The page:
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Florida man faces bioweapon charge

FBI says accused had poison ricin and several weapons


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Federal Bureau of Investigation (FBI)
Bioterrorism

MIAMI, Florida (CNN) -- An Ocala, Florida, man was arrested by the FBI after they found the biotoxin ricin in his possession in the home he shares with his mother.

Steven Michael Ekberg, 22, had at least 83 castor beans and other byproducts consistent with the manufacture of ricin in his possession, the FBI said.

Ricin is a poison that can be made from the waste from processing castor beans, according to the Centers for Disease Control and Prevention.

The former waiter also had several weapons, including an AK-47 and an Uzi, the FBI said.

Ekberg was taken into custody Wednesday night.

He is being charged with possession of a biological weapon.

"We are still investigating and are trying to determine what his intentions were, but we have no information that he released it to anyone," said FBI spokesman Jeff Westcott.

"We believe that he acquired the materials over the Internet, but we are still investigating," he said.

In their affidavit, FBI officials said they found a number of seeds in packaging that describes the material as "very poisonous."

They said they also found, in a cardboard box in Ekberg's room, glass vials containing white granules suspected of being husk-less, chopped castor beans, a byproduct of the manufacture of ricin.

The FBI said Ekberg has no known ties to terrorists or extremists.

A hazardous-materials team took the substance to the Florida Health Department laboratory in Jacksonville, where it was confirmed to be ricin, the FBI said.

FBI biohazard teams swept the house to ensure that no one in the neighborhood could become contaminated.

Ekberg was arrested on an unrelated weapons and narcotics charge last weekend by the Marion County Sheriff's Office.

According to the FBI affidavit, an anonymous source now acting as a confidential source called the sheriff's office and told authorities that Ekberg showed him the materials several months ago.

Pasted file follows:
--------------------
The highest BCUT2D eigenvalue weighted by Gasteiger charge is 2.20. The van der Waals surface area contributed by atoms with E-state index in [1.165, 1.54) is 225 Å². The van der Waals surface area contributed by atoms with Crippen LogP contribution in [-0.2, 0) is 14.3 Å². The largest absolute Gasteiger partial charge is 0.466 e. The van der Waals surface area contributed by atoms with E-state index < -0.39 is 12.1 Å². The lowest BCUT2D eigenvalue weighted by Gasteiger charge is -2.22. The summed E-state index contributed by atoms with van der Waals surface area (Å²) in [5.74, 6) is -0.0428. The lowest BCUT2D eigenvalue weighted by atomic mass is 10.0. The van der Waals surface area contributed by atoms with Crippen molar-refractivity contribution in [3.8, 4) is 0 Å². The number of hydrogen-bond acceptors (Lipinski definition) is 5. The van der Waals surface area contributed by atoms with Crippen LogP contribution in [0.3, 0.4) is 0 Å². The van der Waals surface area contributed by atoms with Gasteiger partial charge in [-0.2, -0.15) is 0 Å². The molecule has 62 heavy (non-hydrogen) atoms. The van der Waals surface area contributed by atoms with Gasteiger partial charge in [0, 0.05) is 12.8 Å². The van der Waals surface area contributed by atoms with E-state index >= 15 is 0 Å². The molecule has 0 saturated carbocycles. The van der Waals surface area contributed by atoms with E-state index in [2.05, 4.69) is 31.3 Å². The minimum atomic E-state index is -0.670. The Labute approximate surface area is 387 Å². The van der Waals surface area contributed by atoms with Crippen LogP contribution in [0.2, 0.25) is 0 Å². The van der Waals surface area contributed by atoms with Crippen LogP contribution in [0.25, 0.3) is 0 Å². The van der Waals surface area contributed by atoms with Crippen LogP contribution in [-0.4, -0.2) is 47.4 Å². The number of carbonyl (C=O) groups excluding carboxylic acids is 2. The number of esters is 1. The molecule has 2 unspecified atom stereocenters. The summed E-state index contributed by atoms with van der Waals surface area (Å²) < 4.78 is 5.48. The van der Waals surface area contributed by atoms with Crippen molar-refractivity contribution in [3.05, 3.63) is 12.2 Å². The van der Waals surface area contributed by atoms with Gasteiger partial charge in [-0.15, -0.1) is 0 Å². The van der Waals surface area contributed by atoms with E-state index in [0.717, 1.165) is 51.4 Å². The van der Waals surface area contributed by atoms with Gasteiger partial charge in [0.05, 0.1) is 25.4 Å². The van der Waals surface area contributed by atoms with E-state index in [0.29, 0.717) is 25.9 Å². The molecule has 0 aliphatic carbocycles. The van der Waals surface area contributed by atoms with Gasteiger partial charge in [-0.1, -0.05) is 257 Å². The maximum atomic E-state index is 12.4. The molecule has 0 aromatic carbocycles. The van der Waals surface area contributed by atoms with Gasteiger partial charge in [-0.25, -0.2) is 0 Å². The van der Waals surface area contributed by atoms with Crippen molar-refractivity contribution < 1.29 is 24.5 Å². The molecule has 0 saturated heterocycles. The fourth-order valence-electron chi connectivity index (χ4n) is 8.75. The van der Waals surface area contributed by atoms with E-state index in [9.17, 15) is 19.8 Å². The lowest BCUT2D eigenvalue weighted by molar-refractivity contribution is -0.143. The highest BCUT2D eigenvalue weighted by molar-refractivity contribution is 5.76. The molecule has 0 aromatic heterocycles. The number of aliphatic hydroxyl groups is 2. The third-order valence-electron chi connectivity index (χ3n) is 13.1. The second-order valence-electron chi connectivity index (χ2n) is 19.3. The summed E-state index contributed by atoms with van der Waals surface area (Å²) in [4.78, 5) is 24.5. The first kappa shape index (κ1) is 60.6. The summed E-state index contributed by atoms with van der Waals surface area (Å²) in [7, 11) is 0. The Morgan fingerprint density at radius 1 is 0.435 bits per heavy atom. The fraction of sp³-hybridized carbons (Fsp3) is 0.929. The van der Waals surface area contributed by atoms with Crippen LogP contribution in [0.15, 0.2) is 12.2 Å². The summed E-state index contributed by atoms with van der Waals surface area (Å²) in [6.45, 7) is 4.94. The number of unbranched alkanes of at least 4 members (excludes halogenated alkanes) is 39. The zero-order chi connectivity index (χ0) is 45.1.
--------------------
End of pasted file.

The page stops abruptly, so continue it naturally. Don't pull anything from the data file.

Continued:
"If I put this on your food, this would kill you immediately," Ekberg allegedly told the source, pointing to the contents of a container, according to the affidavit.

He then picked up another container and stated words to the effect, "This would make you really sick," the source allegedly told authorities.

Picking up another container, he said, "This would kill you, but not right away."

The source told police that Ekberg had two books containing information on how to make poisons from household chemicals and plants, according to the affidavit.

Ekberg, who has a license to carry concealed weapons, was in possession of various handguns at the time of his arrest, in addition to the Uzi and AK-47, authorities said.

His mother, Theresa Ekberg, told the FBI that he has been treated for depression, according to the affidavit.

His mother also told authorities that in the past her son had possessed some "chemicals."

She said that on at least one occasion he showed her something he had purchased via the Internet and expressed concern that if their cat inadvertently ate enough of it, the cat would die, according to the affidavit.

She advised that her son had had the chemicals for several years.

The confidential source, according to the FBI, told authorities that Ekberg would often mix his anti-depression medication with alcohol and visit bars carrying concealed weapons.

If convicted, he could face up to 10 years in prison.

The FBI is still investigating who sent two letters that contained ricin in 2003 through the U.S. postal system. Those letters contained threats and complaints about labor regulations in the trucking industry.

In 1978, Georgi Markov, a Bulgarian writer and journalist in London, died after a man attacked him with an umbrella that had been rigged to inject a ricin pellet under his skin.


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